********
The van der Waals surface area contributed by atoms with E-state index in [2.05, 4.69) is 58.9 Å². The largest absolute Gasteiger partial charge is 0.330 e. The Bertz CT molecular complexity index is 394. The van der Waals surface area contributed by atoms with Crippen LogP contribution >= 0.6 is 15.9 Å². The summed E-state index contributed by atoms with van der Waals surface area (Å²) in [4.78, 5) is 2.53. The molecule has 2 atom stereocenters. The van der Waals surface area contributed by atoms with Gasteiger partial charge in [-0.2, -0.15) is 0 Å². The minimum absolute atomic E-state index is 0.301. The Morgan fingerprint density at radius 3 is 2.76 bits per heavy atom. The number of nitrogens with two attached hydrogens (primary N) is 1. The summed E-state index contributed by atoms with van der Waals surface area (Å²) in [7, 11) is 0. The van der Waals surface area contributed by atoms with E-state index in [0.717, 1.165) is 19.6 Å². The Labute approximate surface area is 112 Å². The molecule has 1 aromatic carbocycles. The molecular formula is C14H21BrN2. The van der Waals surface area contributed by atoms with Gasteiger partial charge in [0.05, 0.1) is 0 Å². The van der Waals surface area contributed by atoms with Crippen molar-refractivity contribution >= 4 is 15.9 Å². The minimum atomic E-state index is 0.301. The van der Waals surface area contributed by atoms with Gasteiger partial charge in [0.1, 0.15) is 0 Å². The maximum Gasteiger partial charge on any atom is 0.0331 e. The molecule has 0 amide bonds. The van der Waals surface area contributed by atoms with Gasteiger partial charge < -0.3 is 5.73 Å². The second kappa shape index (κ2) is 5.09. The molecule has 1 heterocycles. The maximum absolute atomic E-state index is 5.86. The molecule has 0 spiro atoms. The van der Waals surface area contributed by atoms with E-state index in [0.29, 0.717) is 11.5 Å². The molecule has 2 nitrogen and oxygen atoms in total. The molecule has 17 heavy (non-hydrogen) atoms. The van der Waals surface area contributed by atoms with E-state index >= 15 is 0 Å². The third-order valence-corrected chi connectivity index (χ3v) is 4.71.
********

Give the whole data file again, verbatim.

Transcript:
The van der Waals surface area contributed by atoms with E-state index in [2.05, 4.69) is 58.9 Å². The largest absolute Gasteiger partial charge is 0.330 e. The Bertz CT molecular complexity index is 394. The van der Waals surface area contributed by atoms with Crippen LogP contribution >= 0.6 is 15.9 Å². The summed E-state index contributed by atoms with van der Waals surface area (Å²) in [4.78, 5) is 2.53. The molecule has 2 atom stereocenters. The van der Waals surface area contributed by atoms with Gasteiger partial charge in [-0.2, -0.15) is 0 Å². The minimum absolute atomic E-state index is 0.301. The Morgan fingerprint density at radius 3 is 2.76 bits per heavy atom. The number of nitrogens with two attached hydrogens (primary N) is 1. The summed E-state index contributed by atoms with van der Waals surface area (Å²) in [7, 11) is 0. The van der Waals surface area contributed by atoms with E-state index in [0.717, 1.165) is 19.6 Å². The Labute approximate surface area is 112 Å². The molecule has 1 aromatic carbocycles. The molecular formula is C14H21BrN2. The van der Waals surface area contributed by atoms with Gasteiger partial charge in [0.05, 0.1) is 0 Å². The van der Waals surface area contributed by atoms with Crippen molar-refractivity contribution >= 4 is 15.9 Å². The minimum atomic E-state index is 0.301. The van der Waals surface area contributed by atoms with Gasteiger partial charge in [0.1, 0.15) is 0 Å². The maximum Gasteiger partial charge on any atom is 0.0331 e. The molecule has 0 amide bonds. The van der Waals surface area contributed by atoms with Gasteiger partial charge < -0.3 is 5.73 Å². The second kappa shape index (κ2) is 5.09. The molecule has 1 heterocycles. The maximum absolute atomic E-state index is 5.86. The molecule has 0 spiro atoms. The van der Waals surface area contributed by atoms with E-state index in [0.29, 0.717) is 11.5 Å². The molecule has 2 nitrogen and oxygen atoms in total. The molecule has 17 heavy (non-hydrogen) atoms. The van der Waals surface area contributed by atoms with E-state index >= 15 is 0 Å². The third-order valence-corrected chi connectivity index (χ3v) is 4.71.